WWT System Statement of Proposal
25 June 2020
Kia ora tatau. I appreciate this opportunity to further develop my preliminary submission dated 17 June, which I assume you have read.
In the week since my preliminary submission I have asked for feedback from the public. The feedback has caused me to reflect critically on my preliminary position. Nine issues have been raised and are now offered to encourage further discussion towards achieving informed public policy on wastewater system management.
First, I did not realise how divisive some folk see the outsourcing of management, and how they value being self-reliant as a community that owns its own responsive local government services.
DG asked “Why do they persist with corporatizing? The whole motto of “we together” is being made a mockery of. This infrastructure, if maintained and developed right, will last generations. Therefore, borrowing money to improve, maintain etc. is far less risky than some of the other projects which have/had no foreseeable pay back or benefit for locals. This is core Council business. At what point is it so outsourced that we don’t require a Council department?
Second, I need to consider that some folk are deeply concerned about how outsourcing the management of the WW system will undermine progress across our district.
Another DG argued that “it just takes away from local opportunities. These companies more than likely won’t employ a local to run their operation. They won’t pay top dollar as that’s how they keep their profit.”
Third, I under-estimated the importance of links between internal capability, public accountability, effective government procurement and the two-edged sword of profit.
RW, a retired local builder advised that “Outsourcing any publicly owned facility is a nonsense, and is only promoted by paid officials to remove their responsibility of having to understand, or are indeed lacking themselves the expertise to successfully manage a business paid for and entrusted to them … Its impossible to be more economical to outsource when the material costs, by way of bulk New Zealand-wide government-assisted tenders, are less than a contractor can possibly buy at. With Council buying there is no profit margin added … The only profit that can be gained is sending a percentage of staff down the road yet holding the current labour man-hours constant …and screwing the Council at a later date for cost increases and contract upgrades.”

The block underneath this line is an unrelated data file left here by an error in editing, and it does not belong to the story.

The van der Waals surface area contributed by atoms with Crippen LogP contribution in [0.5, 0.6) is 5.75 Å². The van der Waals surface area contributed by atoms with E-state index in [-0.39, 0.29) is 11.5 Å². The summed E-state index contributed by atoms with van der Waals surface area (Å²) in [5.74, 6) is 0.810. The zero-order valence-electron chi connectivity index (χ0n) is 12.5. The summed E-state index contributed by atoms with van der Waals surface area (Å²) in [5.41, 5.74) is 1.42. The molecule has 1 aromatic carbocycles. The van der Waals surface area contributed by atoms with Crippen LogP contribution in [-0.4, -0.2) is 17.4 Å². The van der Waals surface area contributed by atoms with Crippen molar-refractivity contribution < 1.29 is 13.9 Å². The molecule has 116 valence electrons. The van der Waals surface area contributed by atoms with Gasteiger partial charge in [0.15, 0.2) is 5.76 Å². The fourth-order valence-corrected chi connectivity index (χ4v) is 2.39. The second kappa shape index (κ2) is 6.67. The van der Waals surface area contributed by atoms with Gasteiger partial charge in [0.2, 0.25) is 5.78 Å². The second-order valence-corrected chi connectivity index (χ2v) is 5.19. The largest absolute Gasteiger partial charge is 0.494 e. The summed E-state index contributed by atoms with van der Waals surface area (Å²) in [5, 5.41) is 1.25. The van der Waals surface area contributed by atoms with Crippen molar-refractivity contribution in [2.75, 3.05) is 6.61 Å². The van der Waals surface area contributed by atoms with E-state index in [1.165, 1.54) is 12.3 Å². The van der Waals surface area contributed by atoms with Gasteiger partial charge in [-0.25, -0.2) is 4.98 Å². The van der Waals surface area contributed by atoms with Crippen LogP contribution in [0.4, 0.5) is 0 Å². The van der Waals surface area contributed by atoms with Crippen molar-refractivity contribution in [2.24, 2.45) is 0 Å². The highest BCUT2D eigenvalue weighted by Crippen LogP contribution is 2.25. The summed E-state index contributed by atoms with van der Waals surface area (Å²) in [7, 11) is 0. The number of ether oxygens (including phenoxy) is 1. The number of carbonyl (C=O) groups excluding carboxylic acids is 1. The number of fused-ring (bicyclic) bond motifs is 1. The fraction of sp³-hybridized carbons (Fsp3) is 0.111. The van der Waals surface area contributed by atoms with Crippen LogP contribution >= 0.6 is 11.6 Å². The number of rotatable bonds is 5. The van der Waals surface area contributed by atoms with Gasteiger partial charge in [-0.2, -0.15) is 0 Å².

Fourth, my preliminary submission failed to connect the dots between the limits of outsourcing management and the longer-term impact of Covid-19 on our economy.
BS, a retired investment banker, explained that Trility is a HK company of investment bankers [owned by Beijing]. “They are not infrastructure engineers. Their interest is to minimize costs and maximise profit in the next 10 years … In a 5 year period, [Trility’s] net profit varied between 16.5-19.9% of their revenue. Taking the [proposed] Rotorua contract as an example, it means that between $2.5 million to $3.1 million will end up in Beijing-HK as net profit each year. That could stay in Rotorua to either reduce rates, or inject into the local economy. … I DON’T accept if they say they are committed to support local business. I am pro China, this is NOT my issue. I’m pro Rotorua, but I’m seeing revenues and profits from parking, rubbish collection, construction contracts, and now STP going outside. With the demise of tourism, we should ensure every last dollar and cent stays local.”
Fifth, my preliminary submission under-estimated the reputational damage being done to Council by the proposal in some quarters.
AS-H noted that “This is one of the few key services the council has to provide. Why on earth are they thinking of contracting it out? Contracting out means to a company that has to make a profit, which means the cost to the ratepayer will go up. Is it that they don’t give a crap about the ratepayer, or is it they can have a contractor to blame when something goes wrong?